Friday, December 28, 2007

Scientist's Persistence Sheds Light On Marine Science Riddle --- ScienceDaily (Sep. 29, 2006) — When he started compiling an online database of seashells 15 years ago, Dr. Gary Rosenberg did not envision that his meticulous record-keeping would eventually shed light on a 40-year-old evolutionary debate.

Deep-sea Species' Loss Could Lead To Oceans' Collapse, Study Suggests --- ScienceDaily (Dec. 28, 2007) — The loss of deep-sea species poses a severe threat to the future of the oceans, suggests a new report publishing early online on December 27th and in the January 8th issue of Current Biology, a publication of Cell Press. In a global-scale study, the researchers found some of the first evidence that the health of the deep sea, as measured by the rate of critical ecosystem processes, increases exponentially with the diversity of species living there.

Photo-monitoring Whale Sharks: Largest Fish In The Sea Appear To Thrive Under Regulated Ecotourism --- ScienceDaily (Dec. 28, 2007) — Up to 20 meters long and weighing as much as 20 tons, its enormous size gives the whale shark (Rhincodon typus) its name. Known as the 'gentle giant' for its non-predatory behavior, this fish, with its broad, flattened head and minute teeth, eats tiny zooplankton, sieving them through a fine mesh of gill-rakers. Listed as a rare species, relatively little is known about whale sharks, which live in tropical and warm seas, including the western Atlantic and southern Pacific.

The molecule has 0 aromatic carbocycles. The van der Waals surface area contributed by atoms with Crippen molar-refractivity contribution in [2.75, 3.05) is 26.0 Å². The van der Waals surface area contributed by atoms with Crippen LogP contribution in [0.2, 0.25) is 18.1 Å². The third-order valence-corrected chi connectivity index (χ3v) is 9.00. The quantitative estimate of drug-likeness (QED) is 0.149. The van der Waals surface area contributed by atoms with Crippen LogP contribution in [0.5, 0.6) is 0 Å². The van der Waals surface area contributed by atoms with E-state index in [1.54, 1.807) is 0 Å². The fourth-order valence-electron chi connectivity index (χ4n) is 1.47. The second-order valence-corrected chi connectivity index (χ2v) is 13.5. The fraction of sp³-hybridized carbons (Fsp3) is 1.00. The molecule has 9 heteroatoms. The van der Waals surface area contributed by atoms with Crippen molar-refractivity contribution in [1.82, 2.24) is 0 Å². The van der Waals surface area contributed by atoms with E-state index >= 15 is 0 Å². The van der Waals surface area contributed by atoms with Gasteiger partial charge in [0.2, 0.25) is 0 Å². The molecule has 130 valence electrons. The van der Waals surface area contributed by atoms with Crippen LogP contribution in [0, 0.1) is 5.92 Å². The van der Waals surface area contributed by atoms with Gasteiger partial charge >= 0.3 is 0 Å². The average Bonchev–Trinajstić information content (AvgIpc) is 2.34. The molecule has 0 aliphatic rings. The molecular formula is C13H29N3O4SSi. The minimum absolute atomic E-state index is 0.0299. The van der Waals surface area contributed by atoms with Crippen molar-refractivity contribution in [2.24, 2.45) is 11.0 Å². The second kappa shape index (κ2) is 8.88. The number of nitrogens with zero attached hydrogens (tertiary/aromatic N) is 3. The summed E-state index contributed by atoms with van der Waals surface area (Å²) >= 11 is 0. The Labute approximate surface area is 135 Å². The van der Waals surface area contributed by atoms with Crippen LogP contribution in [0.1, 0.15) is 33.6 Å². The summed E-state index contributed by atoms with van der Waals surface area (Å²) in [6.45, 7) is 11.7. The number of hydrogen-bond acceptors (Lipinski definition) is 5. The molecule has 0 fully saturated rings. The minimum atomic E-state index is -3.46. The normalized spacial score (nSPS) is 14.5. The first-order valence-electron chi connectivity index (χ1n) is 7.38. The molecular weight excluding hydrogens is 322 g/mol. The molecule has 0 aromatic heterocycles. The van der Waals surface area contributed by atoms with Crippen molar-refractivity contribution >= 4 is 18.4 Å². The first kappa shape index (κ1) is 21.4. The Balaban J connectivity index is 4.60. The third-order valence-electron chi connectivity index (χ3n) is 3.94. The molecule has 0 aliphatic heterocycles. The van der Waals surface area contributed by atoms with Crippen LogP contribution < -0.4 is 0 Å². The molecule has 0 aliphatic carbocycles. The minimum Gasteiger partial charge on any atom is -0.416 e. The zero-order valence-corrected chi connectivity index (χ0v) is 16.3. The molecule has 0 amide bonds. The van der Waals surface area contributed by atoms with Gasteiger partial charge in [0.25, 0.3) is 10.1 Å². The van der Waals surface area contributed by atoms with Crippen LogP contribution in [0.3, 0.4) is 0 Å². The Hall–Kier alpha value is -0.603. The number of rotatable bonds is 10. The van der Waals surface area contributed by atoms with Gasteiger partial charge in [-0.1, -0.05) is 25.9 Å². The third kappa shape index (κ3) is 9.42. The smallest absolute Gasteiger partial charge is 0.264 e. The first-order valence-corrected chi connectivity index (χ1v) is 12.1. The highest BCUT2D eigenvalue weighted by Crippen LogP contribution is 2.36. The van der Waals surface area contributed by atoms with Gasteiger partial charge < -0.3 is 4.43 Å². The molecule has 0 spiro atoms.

Monday, December 24, 2007

How many species of giraffes are there? - Not 1 but 6, from genetic studies

As much as we think we know a lot about the world, our all so familiar giraffe springs a small surprise on us. But soon, with lots of species dying out, once again, the cliche phrase is "we probably won't know what we have lost..." See BBC news link